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undergraduate thesis: Quantitative analysis of vocal fold vibration in vocally fatigued voice in high speed laryngoscopic images

TitleQuantitative analysis of vocal fold vibration in vocally fatigued voice in high speed laryngoscopic images
Authors
Issue Date2011
PublisherThe University of Hong Kong (Pokfulam, Hong Kong)
Citation
Lo, C. [老正賢]. (2011). Quantitative analysis of vocal fold vibration in vocally fatigued voice in high speed laryngoscopic images. (Thesis). University of Hong Kong, Pokfulam, Hong Kong SAR.
AbstractThis study examined the vocal vibration pattern of fatigued voice by high speed laryngscopic imaging. A computer program, High Speed Video Processing (HSVP) program, was used to quantify the laryngscopic images using indices measuring glottal area, anterior-posterior length of the glottis and the width of the glottis. Twenty participants aged from 18 to 23 years (mean = 21.2 years, s.d. = 1.3 years) with normal voice were recruited to participate in a singing task. Vocal fatigue was induced through prolonged singing. High speed laryngscopic imaging was taken before and after the singing task. Images of /i/ phonation were analyzed using the HSVP program. Significant changes were found in the posterior glottal length ratio index and glottal length to width ratio index following vocal fatigue. It was hypothesized that vocal fatigue condition would lead to a compensatory hyperactive laryngeal adjustment. This lengthened the vocal folds anterio-posteriorly and made the glottis narrower. The high speed imaging technique using quantitative analysis has the potential for early identification of vocally fatigued voice.
DegreeBachelor of Science in Speech and Hearing Sciences
SubjectVoice disorders
Vocal cords
Dept/ProgramSpeech and Hearing Sciences
Persistent Identifierhttp://hdl.handle.net/10722/192896

 

DC FieldValueLanguage
dc.contributor.authorLo, Ching-yinen_US
dc.contributor.author老正賢en_US
dc.date.accessioned2013-11-28T06:05:28Z-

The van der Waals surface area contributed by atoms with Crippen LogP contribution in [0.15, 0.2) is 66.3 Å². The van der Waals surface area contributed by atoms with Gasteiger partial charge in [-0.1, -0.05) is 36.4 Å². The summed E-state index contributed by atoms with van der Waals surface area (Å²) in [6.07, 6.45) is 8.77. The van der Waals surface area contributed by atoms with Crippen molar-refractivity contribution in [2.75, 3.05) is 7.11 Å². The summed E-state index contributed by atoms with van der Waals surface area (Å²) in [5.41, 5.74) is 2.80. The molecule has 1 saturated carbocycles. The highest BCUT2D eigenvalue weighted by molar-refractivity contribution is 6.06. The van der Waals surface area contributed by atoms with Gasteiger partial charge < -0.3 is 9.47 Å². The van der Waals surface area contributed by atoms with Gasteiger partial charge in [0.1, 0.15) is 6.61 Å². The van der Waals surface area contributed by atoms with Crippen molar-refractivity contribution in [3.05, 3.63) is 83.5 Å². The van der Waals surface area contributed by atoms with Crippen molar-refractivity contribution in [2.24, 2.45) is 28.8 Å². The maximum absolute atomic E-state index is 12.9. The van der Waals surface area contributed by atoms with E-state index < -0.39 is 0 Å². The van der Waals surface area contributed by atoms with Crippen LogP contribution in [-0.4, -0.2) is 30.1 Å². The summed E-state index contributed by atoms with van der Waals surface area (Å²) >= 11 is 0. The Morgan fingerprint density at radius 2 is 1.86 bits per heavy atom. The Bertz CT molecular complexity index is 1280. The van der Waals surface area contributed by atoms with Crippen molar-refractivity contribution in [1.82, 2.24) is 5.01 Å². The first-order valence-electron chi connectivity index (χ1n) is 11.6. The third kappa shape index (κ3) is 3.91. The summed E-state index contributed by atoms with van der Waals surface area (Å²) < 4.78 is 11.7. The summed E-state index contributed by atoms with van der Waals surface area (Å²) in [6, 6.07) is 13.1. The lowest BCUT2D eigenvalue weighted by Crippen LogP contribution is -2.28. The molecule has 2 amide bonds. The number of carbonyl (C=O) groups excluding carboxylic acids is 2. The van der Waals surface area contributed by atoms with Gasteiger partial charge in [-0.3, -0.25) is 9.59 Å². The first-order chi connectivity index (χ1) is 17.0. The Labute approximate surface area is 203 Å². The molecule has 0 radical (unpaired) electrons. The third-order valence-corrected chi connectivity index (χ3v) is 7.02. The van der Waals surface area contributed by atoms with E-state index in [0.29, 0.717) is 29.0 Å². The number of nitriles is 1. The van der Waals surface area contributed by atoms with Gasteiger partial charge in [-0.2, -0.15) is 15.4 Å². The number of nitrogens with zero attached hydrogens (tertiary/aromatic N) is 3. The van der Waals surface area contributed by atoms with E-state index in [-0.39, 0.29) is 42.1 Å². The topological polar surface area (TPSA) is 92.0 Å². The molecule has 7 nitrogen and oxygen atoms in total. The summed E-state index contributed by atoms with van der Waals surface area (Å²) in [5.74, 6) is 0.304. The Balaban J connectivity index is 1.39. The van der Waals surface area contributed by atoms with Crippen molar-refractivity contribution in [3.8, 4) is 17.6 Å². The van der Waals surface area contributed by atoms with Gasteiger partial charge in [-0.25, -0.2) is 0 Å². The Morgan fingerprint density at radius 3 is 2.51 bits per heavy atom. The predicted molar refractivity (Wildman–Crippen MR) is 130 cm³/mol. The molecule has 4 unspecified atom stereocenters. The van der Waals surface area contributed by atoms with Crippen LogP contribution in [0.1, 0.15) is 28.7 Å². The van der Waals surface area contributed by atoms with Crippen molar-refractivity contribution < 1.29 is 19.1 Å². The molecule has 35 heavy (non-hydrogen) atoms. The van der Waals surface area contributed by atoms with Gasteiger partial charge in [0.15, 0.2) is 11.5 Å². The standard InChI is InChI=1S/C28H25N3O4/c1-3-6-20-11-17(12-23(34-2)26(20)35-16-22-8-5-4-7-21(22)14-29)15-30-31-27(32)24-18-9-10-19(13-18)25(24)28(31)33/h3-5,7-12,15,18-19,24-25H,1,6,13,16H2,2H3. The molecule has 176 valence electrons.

dc.date.available2013-11-28T06:05:28Z-
dc.date.issued2011en_US
dc.identifier.citationLo, C. [老正賢]. (2011). Quantitative analysis of vocal fold vibration in vocally fatigued voice in high speed laryngoscopic images. (Thesis). University of Hong Kong, Pokfulam, Hong Kong SAR.-
dc.identifier.urihttp://hdl.handle.net/10722/192896-
dc.description.abstractThis study examined the vocal vibration pattern of fatigued voice by high speed laryngscopic imaging. A computer program, High Speed Video Processing (HSVP) program, was used to quantify the laryngscopic images using indices measuring glottal area, anterior-posterior length of the glottis and the width of the glottis. Twenty participants aged from 18 to 23 years (mean = 21.2 years, s.d. = 1.3 years) with normal voice were recruited to participate in a singing task. Vocal fatigue was induced through prolonged singing. High speed laryngscopic imaging was taken before and after the singing task. Images of /i/ phonation were analyzed using the HSVP program. Significant changes were found in the posterior glottal length ratio index and glottal length to width ratio index following vocal fatigue. It was hypothesized that vocal fatigue condition would lead to a compensatory hyperactive laryngeal adjustment. This lengthened the vocal folds anterio-posteriorly and made the glottis narrower. The high speed imaging technique using quantitative analysis has the potential for early identification of vocally fatigued voice.en_US
dc.languageengen_US
dc.publisherThe University of Hong Kong (Pokfulam, Hong Kong)en_US
dc.rightsThe author retains all proprietary rights, (such as patent rights) and the right to use in future works.en_US
dc.rightsCreative Commons: Attribution 3.0 Hong Kong Licenseen_US
dc.subject.lcshVoice disordersen_US
dc.subject.lcshVocal cordsen_US
dc.titleQuantitative analysis of vocal fold vibration in vocally fatigued voice in high speed laryngoscopic imagesen_US
dc.typeUG_Thesisen_US
dc.identifier.hkulb5093438en_US
dc.description.thesisnameBachelor of Science in Speech and Hearing Sciencesen_US
dc.description.thesislevelBacheloren_US
dc.description.thesisdisciplineSpeech and Hearing Sciencesen_US
dc.description.naturepublished_or_final_versionen_US
dc.date.hkucongregation2011en_US

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